Redfin has announced that it is now publishing wind risk data provided by First Street Foundation for nearly every for-sale U.S. property listed on its website, Redfin.com.
Nearly half (49%) of U.S. residents who moved in the last year believe the increasing frequency or intensity of natural disasters, extreme temperatures, and/or rising sea levels will likely impact home values in their area in the next 10 years, according to a Redfin-commissioned survey conducted by Qualtrics in May and June 2023. Still, only about 5% of respondents who moved in the last year or plan to move in the next year listed climate change as a reason for their relocation. A recent Redfin study showed that counties more vulnerable to flooding, wildfires and heat have seen more people move in than out from 2021-2022. That’s partly due to the housing affordability crisis, which has increased migration into less expensive but more climate-risky areas.
First Street Foundation’s Wind Factor is a property-level risk model that estimates the likelihood of wind damage based on current and projected wind exposure from hurricanes. Wind Factor also takes into account how wind exposure may shift in the next 30 years, which is the typical timespan for a mortgage.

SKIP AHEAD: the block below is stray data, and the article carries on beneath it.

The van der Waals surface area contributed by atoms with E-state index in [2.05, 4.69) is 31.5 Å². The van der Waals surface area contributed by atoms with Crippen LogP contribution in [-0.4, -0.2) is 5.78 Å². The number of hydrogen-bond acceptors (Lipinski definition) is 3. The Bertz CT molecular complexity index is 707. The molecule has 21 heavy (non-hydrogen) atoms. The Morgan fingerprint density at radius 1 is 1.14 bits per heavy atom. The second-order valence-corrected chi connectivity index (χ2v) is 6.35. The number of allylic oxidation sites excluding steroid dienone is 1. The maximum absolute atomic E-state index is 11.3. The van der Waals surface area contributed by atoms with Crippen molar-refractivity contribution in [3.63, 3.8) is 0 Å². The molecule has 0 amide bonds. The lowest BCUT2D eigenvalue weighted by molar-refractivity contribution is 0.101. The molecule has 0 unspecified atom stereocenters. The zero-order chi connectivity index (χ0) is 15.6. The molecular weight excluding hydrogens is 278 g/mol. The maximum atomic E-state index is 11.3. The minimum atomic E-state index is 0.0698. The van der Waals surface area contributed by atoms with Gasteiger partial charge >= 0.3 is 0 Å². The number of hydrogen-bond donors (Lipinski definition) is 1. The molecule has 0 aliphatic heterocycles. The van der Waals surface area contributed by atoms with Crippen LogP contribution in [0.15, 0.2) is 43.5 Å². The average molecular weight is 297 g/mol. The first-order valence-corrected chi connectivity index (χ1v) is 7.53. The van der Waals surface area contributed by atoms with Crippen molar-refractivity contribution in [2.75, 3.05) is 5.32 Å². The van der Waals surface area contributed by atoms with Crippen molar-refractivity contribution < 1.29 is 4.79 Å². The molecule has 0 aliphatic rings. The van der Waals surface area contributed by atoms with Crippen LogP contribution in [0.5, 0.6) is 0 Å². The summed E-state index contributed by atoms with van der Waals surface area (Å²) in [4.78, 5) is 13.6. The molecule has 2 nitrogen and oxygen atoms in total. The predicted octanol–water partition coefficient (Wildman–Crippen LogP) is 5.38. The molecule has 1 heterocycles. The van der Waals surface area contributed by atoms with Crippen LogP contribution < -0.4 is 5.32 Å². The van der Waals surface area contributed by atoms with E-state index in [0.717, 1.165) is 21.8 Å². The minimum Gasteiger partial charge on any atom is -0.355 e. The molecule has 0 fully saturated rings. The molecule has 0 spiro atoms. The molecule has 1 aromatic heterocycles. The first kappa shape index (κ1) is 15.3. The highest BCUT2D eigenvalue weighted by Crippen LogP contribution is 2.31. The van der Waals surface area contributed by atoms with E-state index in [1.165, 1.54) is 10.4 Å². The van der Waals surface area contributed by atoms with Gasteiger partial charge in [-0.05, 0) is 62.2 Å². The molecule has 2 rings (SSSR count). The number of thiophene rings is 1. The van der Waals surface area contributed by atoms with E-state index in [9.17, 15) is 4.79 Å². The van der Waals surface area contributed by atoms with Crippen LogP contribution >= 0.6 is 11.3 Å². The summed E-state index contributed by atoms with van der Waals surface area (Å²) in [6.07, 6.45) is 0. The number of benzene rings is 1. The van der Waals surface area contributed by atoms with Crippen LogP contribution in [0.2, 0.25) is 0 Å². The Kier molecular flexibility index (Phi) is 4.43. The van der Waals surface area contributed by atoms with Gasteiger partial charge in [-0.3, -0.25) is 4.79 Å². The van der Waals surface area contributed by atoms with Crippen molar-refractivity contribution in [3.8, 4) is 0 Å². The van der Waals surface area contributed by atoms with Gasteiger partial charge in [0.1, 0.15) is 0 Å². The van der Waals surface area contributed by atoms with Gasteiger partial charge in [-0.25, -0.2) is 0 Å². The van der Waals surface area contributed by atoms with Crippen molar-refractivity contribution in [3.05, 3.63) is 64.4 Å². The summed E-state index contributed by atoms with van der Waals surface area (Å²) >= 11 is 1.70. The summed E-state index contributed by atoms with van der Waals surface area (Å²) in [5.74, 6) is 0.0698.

“Redfin strives for relentless transparency around climate risks for folks on their home-searching journey,” said Redfin VP of Product Ariel Dos Santos. “As climate disasters such as hurricanes become more severe and frequent, it’s critical that we show homebuyers how effects like wind damage may impact their home.”
This wind risk data will be available on the Redfin app later this year. Redfin also features First Street Foundation climate risk data at the property-level for wildfire, flood, and extreme heat.
“Wind Factor’s uniqueness is that it’s hyper-local and specific to wind damage rather than broader climate threats such as storms,” said First Street Foundation CEO Matthew Eby. “Through Redfin, every person searching for a home will now have access to the most granular climate-risk data available, empowering them with the tools they need to make educated decisions on where to live.”
There’s good reason to believe that transparency around climate risks has the potential to impact which homes people choose to live in. Redfin found last year that homebuyers who have access to flood-risk information when browsing home listings online are more likely to view and make offers on homes with lower flood risk than those who don’t have access.